More Pancake love from Kate’s Kitchen:

Whole Grain Pancakes

Oatmeal Pancakes

Pumpkin Pancakes with Winter Fruit Compote

Whole Wheat Banana Pancakes

Fresh Cherry Syrup

Fresh Blueberry Syrup



Time for bread

October 19th, 2009 | 3 Comments »

I really need to make more of it. Time that is, especially when I can get this……

WW MG bread6627

for something like 15 minutes of actual work; like getting my hands messy, watching the mixer spin and covering a bowl with plastic kind of work. Whoa. I’m exhausted just thinking about it.

But really, I should do this more often.

WW MG bread6623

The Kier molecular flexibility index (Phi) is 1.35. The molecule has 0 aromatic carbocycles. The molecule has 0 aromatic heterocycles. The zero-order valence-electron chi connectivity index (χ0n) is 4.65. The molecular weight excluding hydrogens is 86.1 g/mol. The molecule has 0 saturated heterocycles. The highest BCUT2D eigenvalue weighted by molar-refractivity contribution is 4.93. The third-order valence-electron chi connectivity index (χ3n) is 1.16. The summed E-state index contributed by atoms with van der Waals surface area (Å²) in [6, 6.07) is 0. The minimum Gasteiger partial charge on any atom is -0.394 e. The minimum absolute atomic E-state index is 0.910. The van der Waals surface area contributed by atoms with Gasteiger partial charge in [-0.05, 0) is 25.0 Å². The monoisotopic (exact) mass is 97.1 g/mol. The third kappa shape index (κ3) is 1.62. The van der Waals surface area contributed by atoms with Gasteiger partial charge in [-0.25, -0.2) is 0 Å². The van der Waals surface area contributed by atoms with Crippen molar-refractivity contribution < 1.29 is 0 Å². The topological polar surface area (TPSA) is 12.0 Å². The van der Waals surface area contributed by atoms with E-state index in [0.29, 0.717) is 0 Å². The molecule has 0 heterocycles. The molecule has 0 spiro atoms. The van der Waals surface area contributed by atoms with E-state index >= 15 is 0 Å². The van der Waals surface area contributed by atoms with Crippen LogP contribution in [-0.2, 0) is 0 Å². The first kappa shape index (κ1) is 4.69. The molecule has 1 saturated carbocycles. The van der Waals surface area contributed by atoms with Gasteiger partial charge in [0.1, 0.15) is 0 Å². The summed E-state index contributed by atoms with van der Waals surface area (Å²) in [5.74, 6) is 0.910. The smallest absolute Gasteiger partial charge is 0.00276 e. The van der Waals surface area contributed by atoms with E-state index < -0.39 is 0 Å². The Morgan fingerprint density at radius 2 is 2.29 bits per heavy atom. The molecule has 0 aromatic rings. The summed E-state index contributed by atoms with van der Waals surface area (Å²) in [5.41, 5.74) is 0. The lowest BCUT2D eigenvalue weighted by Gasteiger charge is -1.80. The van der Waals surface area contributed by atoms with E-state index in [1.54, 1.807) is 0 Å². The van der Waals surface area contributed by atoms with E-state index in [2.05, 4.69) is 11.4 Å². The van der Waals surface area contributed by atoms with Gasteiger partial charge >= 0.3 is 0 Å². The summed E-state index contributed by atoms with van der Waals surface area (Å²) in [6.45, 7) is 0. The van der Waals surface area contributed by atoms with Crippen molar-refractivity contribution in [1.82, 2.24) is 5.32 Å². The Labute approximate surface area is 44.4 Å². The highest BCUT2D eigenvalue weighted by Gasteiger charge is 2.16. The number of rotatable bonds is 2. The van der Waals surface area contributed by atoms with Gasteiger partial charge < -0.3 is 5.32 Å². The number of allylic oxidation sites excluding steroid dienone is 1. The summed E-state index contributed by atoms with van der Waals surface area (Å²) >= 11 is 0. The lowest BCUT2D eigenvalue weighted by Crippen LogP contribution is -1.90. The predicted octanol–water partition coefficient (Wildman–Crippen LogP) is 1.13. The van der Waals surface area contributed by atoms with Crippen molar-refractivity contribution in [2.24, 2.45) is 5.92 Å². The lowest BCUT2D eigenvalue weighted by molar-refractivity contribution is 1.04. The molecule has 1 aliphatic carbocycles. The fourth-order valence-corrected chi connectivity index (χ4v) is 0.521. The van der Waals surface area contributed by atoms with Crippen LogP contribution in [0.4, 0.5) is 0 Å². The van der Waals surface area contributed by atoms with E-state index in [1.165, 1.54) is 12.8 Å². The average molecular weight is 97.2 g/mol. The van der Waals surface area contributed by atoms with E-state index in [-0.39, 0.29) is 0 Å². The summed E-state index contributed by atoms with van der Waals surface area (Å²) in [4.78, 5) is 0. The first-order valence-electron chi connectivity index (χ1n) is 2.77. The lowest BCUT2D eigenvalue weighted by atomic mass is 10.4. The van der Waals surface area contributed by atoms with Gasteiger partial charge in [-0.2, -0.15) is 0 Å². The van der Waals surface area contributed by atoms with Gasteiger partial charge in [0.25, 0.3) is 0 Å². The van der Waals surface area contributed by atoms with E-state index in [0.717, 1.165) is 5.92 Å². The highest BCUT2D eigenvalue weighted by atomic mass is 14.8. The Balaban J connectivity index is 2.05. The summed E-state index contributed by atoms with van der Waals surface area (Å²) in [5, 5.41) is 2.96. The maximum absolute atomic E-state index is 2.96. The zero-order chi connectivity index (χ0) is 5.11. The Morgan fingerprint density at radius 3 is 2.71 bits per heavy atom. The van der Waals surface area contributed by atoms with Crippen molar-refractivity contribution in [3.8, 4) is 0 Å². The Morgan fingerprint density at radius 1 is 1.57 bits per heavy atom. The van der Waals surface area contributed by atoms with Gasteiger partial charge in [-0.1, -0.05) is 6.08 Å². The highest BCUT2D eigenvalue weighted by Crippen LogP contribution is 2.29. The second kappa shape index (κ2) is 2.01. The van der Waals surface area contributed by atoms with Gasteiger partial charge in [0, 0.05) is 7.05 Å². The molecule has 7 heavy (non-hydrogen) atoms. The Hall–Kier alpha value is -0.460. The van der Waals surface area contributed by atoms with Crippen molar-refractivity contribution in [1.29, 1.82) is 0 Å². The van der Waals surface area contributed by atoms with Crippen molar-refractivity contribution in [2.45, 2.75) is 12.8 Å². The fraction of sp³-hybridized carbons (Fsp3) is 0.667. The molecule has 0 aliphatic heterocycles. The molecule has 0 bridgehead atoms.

Maybe it’s because I don’t think bread photographs all that well. Like soup. I can make soup once a week but you rarely read about it here because it isn’t all that glamorous and hates to pose when the camera comes out. Some foods you can’t keep down if you tried. The camera turns on and they pose the heck out of themselves, flashing their merits for the lens to find, almost shouting ‘Look at me!!’ in their desire to be seen. And loved. Bread is just sort of there. The color isn’t superb and eye-catching; you can’t really show off the crumb in any photo and there’s no flashy edges, roasted and burnished, that tell it’s tale. And it’s bread. It’s a vehicle for your cheese, peanut butter, jam or fruit butter. It gets smothered in mayonnaise. No wonder it just sits there when the camera comes out. Rarely is bread honored on it’s own, although some of the best breads I have ever eaten can offer up their finest attributes with nary a spread in sight. But let’s face it. When you go for bread, you almost always have the thought of placing something on it, covering it up and hiding it from view, mashing it down in a press, or cooking it over a flame. Maybe over time, bread has developed somewhat of a complex, and when the camera points its way, it probably sighs and thinks ‘Oh great, next it will be the peanut butter jar. Or that god-awful mayo crap. Or that fabulous sharp cheddar in the fridge, maybe with chutney.’ It’s time to behold the bread. To claim it for the amazing food that it is, to place it forefront in the kitchen, to give it it’s due. To make time for it. To take 21 pictures of it like I did in an exhaustive effort to bring out the best of it, to try to make it shine. As I tapped ‘Command + Delete’ over and over again, sighing in frustration, the coarse and hearty crumb of this bread still playing on my tongue, I decided that the bread just needed to tell it’s own story in the only way it could. It needs to be made to be appreciated.